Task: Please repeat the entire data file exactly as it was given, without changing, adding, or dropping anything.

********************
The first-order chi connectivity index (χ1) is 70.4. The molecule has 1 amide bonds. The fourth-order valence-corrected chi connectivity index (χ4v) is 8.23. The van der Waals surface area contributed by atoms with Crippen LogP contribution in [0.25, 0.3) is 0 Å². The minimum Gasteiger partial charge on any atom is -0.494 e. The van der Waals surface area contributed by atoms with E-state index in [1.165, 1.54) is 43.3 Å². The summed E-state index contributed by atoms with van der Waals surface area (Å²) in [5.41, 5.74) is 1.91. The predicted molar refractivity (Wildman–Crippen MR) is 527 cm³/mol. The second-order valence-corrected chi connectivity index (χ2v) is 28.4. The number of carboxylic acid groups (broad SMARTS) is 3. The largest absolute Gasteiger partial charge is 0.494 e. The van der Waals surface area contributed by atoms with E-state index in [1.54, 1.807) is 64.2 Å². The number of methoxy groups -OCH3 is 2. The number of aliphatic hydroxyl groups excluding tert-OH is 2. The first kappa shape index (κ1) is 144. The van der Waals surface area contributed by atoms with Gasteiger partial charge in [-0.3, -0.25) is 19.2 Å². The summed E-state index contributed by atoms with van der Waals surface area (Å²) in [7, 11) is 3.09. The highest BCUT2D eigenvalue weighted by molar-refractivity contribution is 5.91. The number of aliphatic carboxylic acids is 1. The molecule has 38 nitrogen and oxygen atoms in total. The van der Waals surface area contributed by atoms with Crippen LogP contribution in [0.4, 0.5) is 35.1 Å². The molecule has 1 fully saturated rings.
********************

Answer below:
The first-order chi connectivity index (χ1) is 70.4. The molecule has 1 amide bonds. The fourth-order valence-corrected chi connectivity index (χ4v) is 8.23. The van der Waals surface area contributed by atoms with Crippen LogP contribution in [0.25, 0.3) is 0 Å². The minimum Gasteiger partial charge on any atom is -0.494 e. The van der Waals surface area contributed by atoms with E-state index in [1.165, 1.54) is 43.3 Å². The summed E-state index contributed by atoms with van der Waals surface area (Å²) in [5.41, 5.74) is 1.91. The predicted molar refractivity (Wildman–Crippen MR) is 527 cm³/mol. The second-order valence-corrected chi connectivity index (χ2v) is 28.4. The number of carboxylic acid groups (broad SMARTS) is 3. The largest absolute Gasteiger partial charge is 0.494 e. The van der Waals surface area contributed by atoms with E-state index in [1.54, 1.807) is 64.2 Å². The number of methoxy groups -OCH3 is 2. The number of aliphatic hydroxyl groups excluding tert-OH is 2. The first kappa shape index (κ1) is 144. The van der Waals surface area contributed by atoms with Gasteiger partial charge in [-0.3, -0.25) is 19.2 Å². The summed E-state index contributed by atoms with van der Waals surface area (Å²) in [7, 11) is 3.09. The highest BCUT2D eigenvalue weighted by molar-refractivity contribution is 5.91. The number of aliphatic carboxylic acids is 1. The molecule has 38 nitrogen and oxygen atoms in total. The van der Waals surface area contributed by atoms with Crippen LogP contribution in [0.4, 0.5) is 35.1 Å². The molecule has 1 fully saturated rings.